My dad loved all things nautical, but he wouldn’t like my new compass tattoo. He isn’t here to judge me, though. I wish he was. “Why don’t you just get a tattoo on your forehead?” he would ask.
In the months following Dad’s death, I felt lost and undefined. After I made plans to travel to Notre Dame to inter his ashes, a sense of dread settled in my bones. I worried about having to mourn him again, forgetting that the mourning never stops. I worried about the gathering of family and close friends, and the inevitable drama which I feared would ensue.
One night as we were going to bed, I leaned my head on Hot Firefighter Husband’s shoulder and said, “I think the only way I’ll have enough courage for this is if I get another tattoo.”
He opened his mouth to speak, and I quickly cut him off. “No, no. All you need to say here is, ‘Great. Whatever you need to do.'”
“Great,” he said. “Whatever you need to do.” Because he’s awesome like that.
On the Tuesday before my trip, I stopped into the tattoo parlor of a woman named Sailor Cher, a Navy veteran who runs the shop with her daughters. I met her a year earlier when we both spoke at the St. Augustine Pecha Kucha, a community arts event. “I can take you next Monday,” she said.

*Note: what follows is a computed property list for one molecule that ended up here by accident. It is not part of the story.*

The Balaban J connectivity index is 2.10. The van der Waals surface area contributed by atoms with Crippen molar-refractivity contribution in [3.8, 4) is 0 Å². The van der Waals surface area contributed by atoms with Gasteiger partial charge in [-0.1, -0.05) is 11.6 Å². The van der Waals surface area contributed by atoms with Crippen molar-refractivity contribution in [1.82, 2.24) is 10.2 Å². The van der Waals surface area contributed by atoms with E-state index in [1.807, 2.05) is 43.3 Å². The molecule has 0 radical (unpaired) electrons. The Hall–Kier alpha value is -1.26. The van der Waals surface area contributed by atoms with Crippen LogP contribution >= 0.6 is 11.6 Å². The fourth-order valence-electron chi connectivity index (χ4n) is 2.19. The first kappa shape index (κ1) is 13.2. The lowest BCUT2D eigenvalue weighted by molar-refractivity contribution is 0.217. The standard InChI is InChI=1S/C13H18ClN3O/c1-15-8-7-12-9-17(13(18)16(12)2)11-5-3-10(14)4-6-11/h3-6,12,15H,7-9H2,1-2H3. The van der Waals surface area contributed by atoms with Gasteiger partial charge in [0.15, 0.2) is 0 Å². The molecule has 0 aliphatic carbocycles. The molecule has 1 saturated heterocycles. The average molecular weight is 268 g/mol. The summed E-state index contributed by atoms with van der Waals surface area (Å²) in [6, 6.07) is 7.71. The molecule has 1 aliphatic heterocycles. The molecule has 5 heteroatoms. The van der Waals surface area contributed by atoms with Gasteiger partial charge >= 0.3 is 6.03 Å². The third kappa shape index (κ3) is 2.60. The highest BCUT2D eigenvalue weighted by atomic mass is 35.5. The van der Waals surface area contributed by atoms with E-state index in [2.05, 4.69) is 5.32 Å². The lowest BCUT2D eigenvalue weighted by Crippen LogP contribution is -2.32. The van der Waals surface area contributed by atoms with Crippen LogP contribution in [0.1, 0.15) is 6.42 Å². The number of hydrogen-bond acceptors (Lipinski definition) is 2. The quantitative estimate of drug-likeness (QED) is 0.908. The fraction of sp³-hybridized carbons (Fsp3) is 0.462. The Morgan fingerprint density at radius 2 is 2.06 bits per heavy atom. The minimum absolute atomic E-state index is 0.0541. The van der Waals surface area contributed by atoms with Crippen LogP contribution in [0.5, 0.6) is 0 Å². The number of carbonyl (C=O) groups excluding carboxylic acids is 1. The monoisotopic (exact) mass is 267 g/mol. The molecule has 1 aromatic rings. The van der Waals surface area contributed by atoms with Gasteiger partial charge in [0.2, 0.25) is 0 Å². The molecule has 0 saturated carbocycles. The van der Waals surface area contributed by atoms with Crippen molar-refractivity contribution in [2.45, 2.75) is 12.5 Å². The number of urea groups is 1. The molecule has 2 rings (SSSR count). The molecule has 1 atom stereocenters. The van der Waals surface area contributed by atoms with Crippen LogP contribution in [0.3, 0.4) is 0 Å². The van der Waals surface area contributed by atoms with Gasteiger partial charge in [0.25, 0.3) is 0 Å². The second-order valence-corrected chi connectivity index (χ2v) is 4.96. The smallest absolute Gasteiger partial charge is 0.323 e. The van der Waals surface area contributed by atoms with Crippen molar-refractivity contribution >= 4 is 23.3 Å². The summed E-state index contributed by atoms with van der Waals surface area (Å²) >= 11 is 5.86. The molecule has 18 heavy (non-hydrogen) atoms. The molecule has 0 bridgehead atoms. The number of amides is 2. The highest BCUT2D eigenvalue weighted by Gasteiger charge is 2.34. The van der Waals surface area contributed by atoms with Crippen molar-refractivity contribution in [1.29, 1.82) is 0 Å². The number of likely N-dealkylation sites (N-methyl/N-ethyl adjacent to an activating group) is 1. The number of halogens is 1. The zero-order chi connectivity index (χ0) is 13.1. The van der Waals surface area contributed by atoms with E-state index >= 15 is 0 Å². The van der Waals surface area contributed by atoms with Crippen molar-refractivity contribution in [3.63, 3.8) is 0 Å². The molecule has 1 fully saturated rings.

“I need it today,” I told her. She moved some things around, and I emerged with a North Star compass on my left inner arm. I love it. Dad would love it, too, if only it was a picture hanging on a wall and not a design etched into my flesh.
I’m not sure why it gives me courage, but it does. Maybe the North Star provides me with an ever-present light, and maybe the compass urges me to move forward, move forward, you’re not lost at all. You’re exactly where you need to be.